Failed planning system only part of the problem

19 Aug 2016 7:02 PM | Anonymous

In its blue sky review of the New Zealand planning system, the Productivity Commission has correctly found that the planning system is failing, but their recommendations for change will not succeed without governance and funding reform, says Stephen Selwood chief executive of the New Zealand Council for Infrastructure Development.

The Commission observes that the principal planning laws the Resource Management Act 1991, the Local Government Act 2002 and the Land Transport Management Act 2005 are now complex to the point of incoherence and that New Zealands urban planning system overall lacks clarity, focus, responsiveness and is not achieving its objectives.

Their identification of the primary purpose of urban development planning enabling development and change; providing development capacity; and ensuring people and goods can move around is especially welcome.

The Commissions frank assessment that the urban planning system is failing is clearly evidenced by house prices at unacceptably high levels and chronic congestion in our largest city. But unbalanced regional development and poor environmental outcomes across New Zealand demonstrate that the problems are much broader.

The reality is that we have not managed development, growth or cumulative effects on the environment well in New Zealand for a very long time.

Looking to the future, the Commissions recommendations for spatial planning and pricing on land and infrastructure will be essential to successfully reforming the planning system, but it is difficult to see how these changes can take place in the absence of an honest discussion around funding and responsibility.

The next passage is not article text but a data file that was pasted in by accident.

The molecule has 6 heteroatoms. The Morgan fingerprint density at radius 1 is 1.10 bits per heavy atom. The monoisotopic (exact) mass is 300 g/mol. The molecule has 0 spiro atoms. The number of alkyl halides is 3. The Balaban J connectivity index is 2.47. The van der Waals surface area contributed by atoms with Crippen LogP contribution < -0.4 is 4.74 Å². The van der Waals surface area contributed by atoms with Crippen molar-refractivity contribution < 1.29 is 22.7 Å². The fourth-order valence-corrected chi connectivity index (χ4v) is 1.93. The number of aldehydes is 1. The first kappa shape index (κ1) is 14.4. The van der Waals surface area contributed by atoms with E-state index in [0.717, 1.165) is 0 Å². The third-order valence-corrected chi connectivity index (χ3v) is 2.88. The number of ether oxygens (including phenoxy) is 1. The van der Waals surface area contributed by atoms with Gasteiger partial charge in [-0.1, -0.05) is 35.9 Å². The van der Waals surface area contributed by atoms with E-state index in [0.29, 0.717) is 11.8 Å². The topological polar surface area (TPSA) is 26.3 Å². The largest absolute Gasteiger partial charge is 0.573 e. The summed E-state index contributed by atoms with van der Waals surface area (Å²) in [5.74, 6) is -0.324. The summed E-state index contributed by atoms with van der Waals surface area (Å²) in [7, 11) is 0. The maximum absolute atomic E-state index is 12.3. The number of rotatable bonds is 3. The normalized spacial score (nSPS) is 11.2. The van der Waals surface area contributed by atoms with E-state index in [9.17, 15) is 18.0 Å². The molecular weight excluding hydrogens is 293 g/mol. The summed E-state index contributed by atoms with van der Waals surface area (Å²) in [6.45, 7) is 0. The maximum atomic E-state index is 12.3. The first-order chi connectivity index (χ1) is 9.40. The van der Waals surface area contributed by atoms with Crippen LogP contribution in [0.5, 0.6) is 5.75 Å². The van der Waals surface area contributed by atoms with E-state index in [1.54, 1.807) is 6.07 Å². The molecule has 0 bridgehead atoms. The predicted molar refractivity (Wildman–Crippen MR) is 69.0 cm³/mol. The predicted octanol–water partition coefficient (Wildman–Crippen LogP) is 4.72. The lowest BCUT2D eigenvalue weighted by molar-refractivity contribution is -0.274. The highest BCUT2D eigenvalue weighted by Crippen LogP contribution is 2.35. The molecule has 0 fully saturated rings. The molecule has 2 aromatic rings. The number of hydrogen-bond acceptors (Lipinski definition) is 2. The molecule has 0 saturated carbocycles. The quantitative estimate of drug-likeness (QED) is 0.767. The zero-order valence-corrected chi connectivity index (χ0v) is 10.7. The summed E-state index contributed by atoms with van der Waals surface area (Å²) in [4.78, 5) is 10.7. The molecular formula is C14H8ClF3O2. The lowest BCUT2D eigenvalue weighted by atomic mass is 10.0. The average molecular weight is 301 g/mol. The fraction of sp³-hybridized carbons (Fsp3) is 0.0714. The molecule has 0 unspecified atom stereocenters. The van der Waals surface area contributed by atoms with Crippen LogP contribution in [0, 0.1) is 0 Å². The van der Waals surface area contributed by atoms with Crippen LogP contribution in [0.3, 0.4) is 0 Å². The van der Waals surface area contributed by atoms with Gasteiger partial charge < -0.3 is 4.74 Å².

Fragmented governance prevents effective spatial planning. How can development be allocated if individual councils responsible for funding infrastructure do not have the resources or desire to accommodate growth?

How can an individual council be forced to provide for growth and reprioritise existing investments in accordance with a wider vision?

Who benefits and who should pay when a council on one side of town provides for growth, while another on the opposite side shirks its responsibility on the basis of residential opposition or refuses to fund the required infrastructure?

Spatial planning cannot take place on a sub-regional scale. It cannot be effective unless the plan can be supported by infrastructure. And no regional spatial plan will succeed unless the biggest infrastructure and service provider central government participates in plan development and explicitly commits to funding services in agreement with the plan.

The planning, governance and funding of urban growth and regional development cannot be reformed in isolation.

The Commission has comprehensively demonstrated that planning is not functioning effectively in New Zealand. But, in addition to fixing the planning laws, a much more fundamental review of local and central government responsibilities, structures and funding will be needed to address the core problems that have been identified, Selwood says.

For further comment, please contact Stephen on 021 791 209.

ENDS


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